Interview: Pope and Priests of Argentina Enjoy Warm, Sincere Meeting

Rector of Argentinean Seminary in Rome Tells of Meeting With Francis

Pope Francis during the general audience in the Saint Peter Square - 26 August 2015

PHOTO.VA - OSSERVATORE ROMANO

 

Earlier this month, Pope Francis received in audience in the Vatican members of the Argentine Colegio Sacerdotal [Priestly College] of Rome, on the occasion of the pastoral visit of the Bishops of the Episcopal Commission of Ministries of the Episcopal Conference (CEMIN).

The meeting lasted over an hour, in an informal, warm and profound dialogue between the Bishop of Rome and the Argentine bishops and priests.

In this interview with ZENIT, the Rector of the Colegio Sacerdotal, Father Angel Hernandez, pointed out that the meeting unfolded in an atmosphere of sincerity. The Holy Father began by saying that the Jubilee of Mercy was an inspiration of the Holy Spirit. He invited them to be “truly Fathers,” when they hear confessions and he also exhorted them to “be Pastors” wherever they are. He also alerted them to the risks of Pelagianism and Gnosticism.

In regard to the reform of the Curia currently underway, he said that despite what certain elements of the media say, in today’s Church and in the Curia there are many saints. He added that he always felt “at peace,” a peace that has been with him since the day of his election, and which has not abandoned him in the midst of difficulties.

Here is a translation of the interview.

ZENIT: What was the atmosphere of your meeting with the Holy Father?

Father Hernandez: Without speeches or formal words, after the greeting and photographs, it went directly to a rich conversation on different subjects. The atmosphere was one of sincerity, simple and intimate, where humor, questions of a more personal nature and a spirit of joy and communion weren’t lacking.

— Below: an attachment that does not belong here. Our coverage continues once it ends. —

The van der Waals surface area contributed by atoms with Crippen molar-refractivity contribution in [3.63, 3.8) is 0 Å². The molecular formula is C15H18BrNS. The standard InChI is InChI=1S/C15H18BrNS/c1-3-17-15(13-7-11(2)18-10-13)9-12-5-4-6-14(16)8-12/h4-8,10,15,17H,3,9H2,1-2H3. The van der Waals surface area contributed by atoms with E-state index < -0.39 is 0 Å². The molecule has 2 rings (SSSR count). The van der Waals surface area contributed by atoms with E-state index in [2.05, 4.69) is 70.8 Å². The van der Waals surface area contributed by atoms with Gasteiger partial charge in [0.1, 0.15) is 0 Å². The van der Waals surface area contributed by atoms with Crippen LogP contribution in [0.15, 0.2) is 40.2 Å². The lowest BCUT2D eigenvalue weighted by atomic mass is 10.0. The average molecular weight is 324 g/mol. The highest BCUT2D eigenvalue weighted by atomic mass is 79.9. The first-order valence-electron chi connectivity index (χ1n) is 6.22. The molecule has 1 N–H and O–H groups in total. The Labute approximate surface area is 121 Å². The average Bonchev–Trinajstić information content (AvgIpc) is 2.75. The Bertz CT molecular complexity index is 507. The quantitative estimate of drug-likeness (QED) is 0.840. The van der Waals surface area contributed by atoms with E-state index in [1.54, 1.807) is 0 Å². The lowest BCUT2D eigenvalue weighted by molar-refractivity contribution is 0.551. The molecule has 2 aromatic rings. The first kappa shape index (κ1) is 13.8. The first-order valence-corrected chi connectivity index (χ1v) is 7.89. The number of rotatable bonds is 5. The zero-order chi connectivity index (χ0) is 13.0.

ZENIT: What was the first subject the Pope addressed?

Father Hernandez: The first was the Jubilee of Mercy, recently begun worldwide. Francis stressed that the genesis of this extraordinary event was what he believed was a true inspiration of the Spirit, born during his personal prayer and confirmed in his conversation with some of his advisers.

At the same time he highlighted that it was a deepening of the path already indicated by Paul VI and accentuated by John Paul II with his encyclical Dives in Misericordia, the canonization of Faustina Kowalska, the institution of the Feast of Divine Mercy on the second Sunday of Easter and other options of his.

ZENIT: And what did he say concretely about the Jubilee of Mercy?

Father Hernandez: As usual with Francis, his universal look descended to very concrete pastoral questions, particularly his concern for the ministry of Reconciliation. He emphasized the need for confessors to have a profound awareness of being instruments of mercy, to be humanly sound and willing to receive a penitent at all times, who must always feel in his heart that he is welcome, even in cases that for different reasons, he cannot receive absolution. In a word, the Pope affirmed that the confessor is called to be a true Father in the sacramental encounter.

ZENIT: He was asked different questions, no?